On January 14 of e roois year, the non-governmental Russian news agency, Interfax, reported the passage of a ban on fenya, the traditional, curse-laden slang associated with Russian prisons. The law targets pretrial detainees–who constitute 20% of the prison population–and prohibits inmates from using “lewd, threatening, demeaning, or slanderous slang” to communicate with each other and with prison guards.
But fenya is not merely a random assortment of coarse expressions and foul language. As the language of camps and prisons, it carries powerful historical associations. Leonid Finkelstein, a prisoner in Stalinist Russia and later a reporter on Russian affairs, wrote extensively––and negatively––on fenya’s origins and partial incorporation into standard Russian. In “The Russian Lexicon,” printed in 2001, Finkelstein traces fenya’s origins from a dialect used solely in prisons and evolution to one that gradually infiltrated the Russian language during the mingling of classes in Lenin’s forced labor camps. Between 1917 and 1987, about one in every six Russian citizens served time in prison, allowing the use of fenya to trickle into the general population.
Fenya’s partial integration into the standard language is evident across social classes, with politicians publicly employing choice words derived from fenya. According to David Satter, a fellow at the Hudson Institute and the Johns Hopkins School of Advanced International Studies, Russian President Vladimir Putin occasionally uses fenya himself. Nonetheless, despite its widespread use at all levels of society, the Russian government remains firmly committed to purging the language from prisons.
However, the new law’s effect is more symbolic than tangible.
“I think it’s just a way of giving the administration one more tool for controlling the inmates,” Satter said. “I don’t think there’s a serious possibility that they can eliminate prison slang. They won’t eliminate it in their vocabulary; it’s already in the culture.”
Considered in context, the fenya ban is part of a larger constellation of human rights challenges facing Russia, both inside and outside its prisons. Recent government crackdowns, including restrictions on advocacy organizations and media outlets, have weakened Russia’s civil society and narrowed the paths to reform.
A recent bill that human rights activists have labeled “the sadists’ law” is a clear example of recent efforts to expand government control. The bill, which passed the State Duma (the lower house of Russia’s Parliament) in 2015 and awaits further votes, would allow prison guards to use more severe punishments on inmates, such as electroshock weapons. Additionally, guards would be granted legal immunity in cases where inmates suffer injuries from “justifiable” violence and would have a full 24 hours to report a prisoner’s death. Satter sees the proposed law as just another way for the government to affirm its supreme authority.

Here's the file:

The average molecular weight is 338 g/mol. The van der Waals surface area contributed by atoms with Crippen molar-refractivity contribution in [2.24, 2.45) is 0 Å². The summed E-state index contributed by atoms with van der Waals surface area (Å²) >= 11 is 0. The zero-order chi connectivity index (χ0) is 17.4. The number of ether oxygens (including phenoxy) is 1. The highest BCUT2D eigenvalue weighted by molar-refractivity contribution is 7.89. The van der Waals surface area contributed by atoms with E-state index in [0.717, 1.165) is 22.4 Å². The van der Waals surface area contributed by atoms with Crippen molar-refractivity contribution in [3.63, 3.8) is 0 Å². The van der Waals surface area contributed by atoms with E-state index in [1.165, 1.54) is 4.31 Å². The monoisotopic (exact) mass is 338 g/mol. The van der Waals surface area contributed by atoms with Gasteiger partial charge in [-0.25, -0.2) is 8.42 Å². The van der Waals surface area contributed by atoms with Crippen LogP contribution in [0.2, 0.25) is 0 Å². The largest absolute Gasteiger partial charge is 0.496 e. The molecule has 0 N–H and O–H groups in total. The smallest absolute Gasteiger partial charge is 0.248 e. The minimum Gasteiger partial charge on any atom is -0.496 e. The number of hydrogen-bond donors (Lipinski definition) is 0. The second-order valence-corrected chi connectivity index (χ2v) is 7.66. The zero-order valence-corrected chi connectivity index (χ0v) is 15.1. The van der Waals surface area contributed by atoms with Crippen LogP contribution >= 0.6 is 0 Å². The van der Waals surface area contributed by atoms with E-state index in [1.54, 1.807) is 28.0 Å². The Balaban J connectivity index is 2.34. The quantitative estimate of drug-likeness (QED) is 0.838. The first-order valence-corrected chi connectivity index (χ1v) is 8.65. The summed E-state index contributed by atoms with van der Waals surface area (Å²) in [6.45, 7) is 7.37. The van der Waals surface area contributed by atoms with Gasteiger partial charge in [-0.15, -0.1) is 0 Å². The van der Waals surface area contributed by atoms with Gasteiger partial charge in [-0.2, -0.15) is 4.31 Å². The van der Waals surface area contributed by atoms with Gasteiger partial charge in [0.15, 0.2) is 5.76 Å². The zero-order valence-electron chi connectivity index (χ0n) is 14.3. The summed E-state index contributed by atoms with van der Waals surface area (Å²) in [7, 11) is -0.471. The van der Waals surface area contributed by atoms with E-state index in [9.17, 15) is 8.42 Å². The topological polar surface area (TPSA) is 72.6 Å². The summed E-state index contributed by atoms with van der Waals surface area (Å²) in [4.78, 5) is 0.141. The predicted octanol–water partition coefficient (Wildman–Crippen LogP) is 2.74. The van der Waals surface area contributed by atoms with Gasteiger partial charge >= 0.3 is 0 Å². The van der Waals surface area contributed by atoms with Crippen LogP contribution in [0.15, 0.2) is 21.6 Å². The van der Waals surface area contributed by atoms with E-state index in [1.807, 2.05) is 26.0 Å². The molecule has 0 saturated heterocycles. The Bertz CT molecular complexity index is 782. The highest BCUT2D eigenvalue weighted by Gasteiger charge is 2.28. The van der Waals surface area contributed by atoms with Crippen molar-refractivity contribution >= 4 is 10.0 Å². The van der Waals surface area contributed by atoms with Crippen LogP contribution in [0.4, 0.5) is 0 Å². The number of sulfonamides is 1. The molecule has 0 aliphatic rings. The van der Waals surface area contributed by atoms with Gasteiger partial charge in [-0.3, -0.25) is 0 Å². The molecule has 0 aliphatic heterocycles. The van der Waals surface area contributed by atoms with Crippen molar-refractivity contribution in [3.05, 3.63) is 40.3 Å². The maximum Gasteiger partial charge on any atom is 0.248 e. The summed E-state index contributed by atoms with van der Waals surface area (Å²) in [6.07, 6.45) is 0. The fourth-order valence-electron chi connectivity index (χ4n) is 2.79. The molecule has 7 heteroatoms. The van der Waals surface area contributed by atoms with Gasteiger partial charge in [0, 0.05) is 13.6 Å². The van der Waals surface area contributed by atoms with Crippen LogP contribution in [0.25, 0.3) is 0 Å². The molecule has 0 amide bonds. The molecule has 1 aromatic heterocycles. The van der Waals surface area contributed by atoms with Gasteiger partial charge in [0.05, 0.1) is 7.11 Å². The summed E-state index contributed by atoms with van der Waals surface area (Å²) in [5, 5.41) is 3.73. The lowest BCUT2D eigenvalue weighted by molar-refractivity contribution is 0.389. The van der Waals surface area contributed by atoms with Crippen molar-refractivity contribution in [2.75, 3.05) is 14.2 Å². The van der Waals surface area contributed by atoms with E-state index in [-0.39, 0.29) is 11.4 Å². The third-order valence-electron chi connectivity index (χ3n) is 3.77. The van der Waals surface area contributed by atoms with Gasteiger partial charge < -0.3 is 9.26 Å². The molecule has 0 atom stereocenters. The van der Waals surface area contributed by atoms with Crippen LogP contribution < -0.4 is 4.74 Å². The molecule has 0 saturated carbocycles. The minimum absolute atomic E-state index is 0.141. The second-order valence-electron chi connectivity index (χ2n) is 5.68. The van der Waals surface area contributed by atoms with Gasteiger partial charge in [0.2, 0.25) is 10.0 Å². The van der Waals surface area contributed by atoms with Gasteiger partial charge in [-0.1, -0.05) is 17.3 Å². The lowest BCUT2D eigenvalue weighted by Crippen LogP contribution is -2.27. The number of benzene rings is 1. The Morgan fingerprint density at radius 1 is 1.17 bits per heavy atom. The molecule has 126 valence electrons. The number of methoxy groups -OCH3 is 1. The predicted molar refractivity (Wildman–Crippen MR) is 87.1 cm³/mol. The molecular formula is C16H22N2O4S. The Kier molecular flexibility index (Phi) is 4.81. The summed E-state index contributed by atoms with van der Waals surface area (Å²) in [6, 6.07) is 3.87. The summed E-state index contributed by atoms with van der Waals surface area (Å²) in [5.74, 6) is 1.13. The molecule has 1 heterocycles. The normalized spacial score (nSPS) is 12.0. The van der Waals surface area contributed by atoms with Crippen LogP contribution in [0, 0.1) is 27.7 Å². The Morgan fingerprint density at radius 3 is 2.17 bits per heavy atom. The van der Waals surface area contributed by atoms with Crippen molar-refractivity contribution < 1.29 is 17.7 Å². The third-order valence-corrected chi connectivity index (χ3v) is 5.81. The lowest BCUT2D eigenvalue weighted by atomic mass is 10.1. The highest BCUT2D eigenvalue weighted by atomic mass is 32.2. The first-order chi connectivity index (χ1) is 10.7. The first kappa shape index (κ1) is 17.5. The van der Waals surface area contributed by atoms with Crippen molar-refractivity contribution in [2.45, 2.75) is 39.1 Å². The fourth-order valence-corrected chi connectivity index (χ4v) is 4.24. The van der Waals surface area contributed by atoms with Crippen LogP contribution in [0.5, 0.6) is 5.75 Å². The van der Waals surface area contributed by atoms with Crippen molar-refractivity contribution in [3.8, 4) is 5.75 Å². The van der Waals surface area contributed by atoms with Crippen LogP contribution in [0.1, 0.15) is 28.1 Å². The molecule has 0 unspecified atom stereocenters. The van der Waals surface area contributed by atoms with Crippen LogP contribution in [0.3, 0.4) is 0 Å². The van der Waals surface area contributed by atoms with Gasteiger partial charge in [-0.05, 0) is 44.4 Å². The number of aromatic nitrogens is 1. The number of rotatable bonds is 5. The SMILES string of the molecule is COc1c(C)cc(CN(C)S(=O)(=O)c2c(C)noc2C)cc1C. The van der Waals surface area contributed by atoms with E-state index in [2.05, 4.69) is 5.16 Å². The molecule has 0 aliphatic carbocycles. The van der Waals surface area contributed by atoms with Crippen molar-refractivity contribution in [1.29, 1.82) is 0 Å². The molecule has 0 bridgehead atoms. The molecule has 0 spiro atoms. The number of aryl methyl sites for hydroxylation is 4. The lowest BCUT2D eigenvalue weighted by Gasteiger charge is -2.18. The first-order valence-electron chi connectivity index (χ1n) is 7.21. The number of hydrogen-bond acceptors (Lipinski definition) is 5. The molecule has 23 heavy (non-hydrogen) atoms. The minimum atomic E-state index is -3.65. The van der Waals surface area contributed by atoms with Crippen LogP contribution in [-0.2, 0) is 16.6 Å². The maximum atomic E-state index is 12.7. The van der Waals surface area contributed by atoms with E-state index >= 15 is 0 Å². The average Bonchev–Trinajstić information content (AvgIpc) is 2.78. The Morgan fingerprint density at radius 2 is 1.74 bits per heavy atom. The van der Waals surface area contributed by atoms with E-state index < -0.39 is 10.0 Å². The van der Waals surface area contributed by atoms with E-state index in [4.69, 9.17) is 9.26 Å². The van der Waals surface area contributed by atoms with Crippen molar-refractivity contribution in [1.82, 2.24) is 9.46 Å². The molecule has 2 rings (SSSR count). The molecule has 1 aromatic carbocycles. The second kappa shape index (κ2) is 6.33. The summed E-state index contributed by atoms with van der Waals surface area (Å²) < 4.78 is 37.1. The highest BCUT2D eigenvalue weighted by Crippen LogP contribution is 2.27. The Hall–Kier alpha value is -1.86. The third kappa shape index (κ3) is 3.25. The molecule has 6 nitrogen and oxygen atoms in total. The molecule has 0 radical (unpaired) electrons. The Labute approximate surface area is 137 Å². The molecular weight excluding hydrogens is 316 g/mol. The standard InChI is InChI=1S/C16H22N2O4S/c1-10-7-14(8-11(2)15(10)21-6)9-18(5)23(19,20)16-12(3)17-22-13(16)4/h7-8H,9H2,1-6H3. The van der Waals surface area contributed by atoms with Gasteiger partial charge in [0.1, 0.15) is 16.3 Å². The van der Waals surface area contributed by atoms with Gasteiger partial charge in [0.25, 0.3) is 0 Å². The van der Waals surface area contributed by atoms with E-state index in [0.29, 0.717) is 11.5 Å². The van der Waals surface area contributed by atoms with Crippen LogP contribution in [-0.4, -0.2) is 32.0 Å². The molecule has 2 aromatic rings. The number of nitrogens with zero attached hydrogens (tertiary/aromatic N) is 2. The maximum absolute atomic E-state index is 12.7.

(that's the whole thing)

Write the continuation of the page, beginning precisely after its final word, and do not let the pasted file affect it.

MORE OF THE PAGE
Photos courtesy of Oksana Trufanova and Valeria Prihodkina, both public oversight committee members.
“They’re untying the hands of the prisons guards,” he said, “which is not to say they weren’t untied anyway.”
The so-called “sadists’ law” is a symptom of acrimonious guard-inmate relations in prisons across Russia. In an interview with The Politic, Russian human rights journalist Oksana Trufanova identified prison-guard behavior as one of the major obstacles to reform.
“Most of [the staff] do not believe in better days and in justice,” she said. “They put themselves above the law and can easily choose to violate it.”
Benedicte Berner, Chair of the Civil Rights Defenders, an international human rights organization based in Sweden, also pointed to the problem of guard impunity.
“The two core problems with the prison system are the violence within the prison and the impunity of the police and the guards when it comes to this violence,” she said. “This is because there is no independent judiciary in Russia. The appointment, promotion, and dismissal of judges is all subject to the authorities, which undermines investigation and the right to a fair trial.”
The toxic relationship between guards and inmates and the former’s relative impunity obstruct potential reforms.
“Employees are sabotaging all the government’s good reforms,” Trufanova explained. “The reforms in our country are often good, but under these conditions they cannot be implemented.”
In addition to poor relations between the prison staff and prisoners, the physical conditions of Russian prisons are often inhumane. In an email to The Politic Valery Sergeev, Deputy Director of the Moscow Center for Prison Reform, wrote that, “According to the prison department, by the end of 2015, in 54 pre-trial detention centers (out of 218 total) the minimum of 4 square meters per a person was not observed.”
In an interview with The Politic, Andrei Babushkin, Director of the Committee for Civil Rights in Russia and a member of Putin’s Presidential Human Rights Council, noted some main human rights issues in the penal system. He mentioned the poor physical conditions and the lack of effective medical treatment and blamed the excessively long holding periods as the reason for the overcrowding in pretrial detention centers.
Beyond the issues created and exacerbated by poor living conditions, prisons are often the sites of institutionalized human rights abuses. As Babushkin described, there is a “lack of effective mechanisms to check allegations of torture and other grave violations.” Indeed, pretrial detention centers are notorious for fostering environments in which physical abuse by prison personnel is allowed to thrive. Widespread allegations of torture have been the focus of human rights reports issued by international organizations such as Amnesty International and Human Rights Watch, which have both highlighted a case of alleged torture of 12 prisoners in 2014. The Russian authorities refused to investigate these allegations.
However, this is not a singular case. Sergeev, for instance, cited another recent case at a pretrial detention center in Moscow. When torture allegations surfaced there, the prison service replaced the center’s director without admitting any beatings had occurred.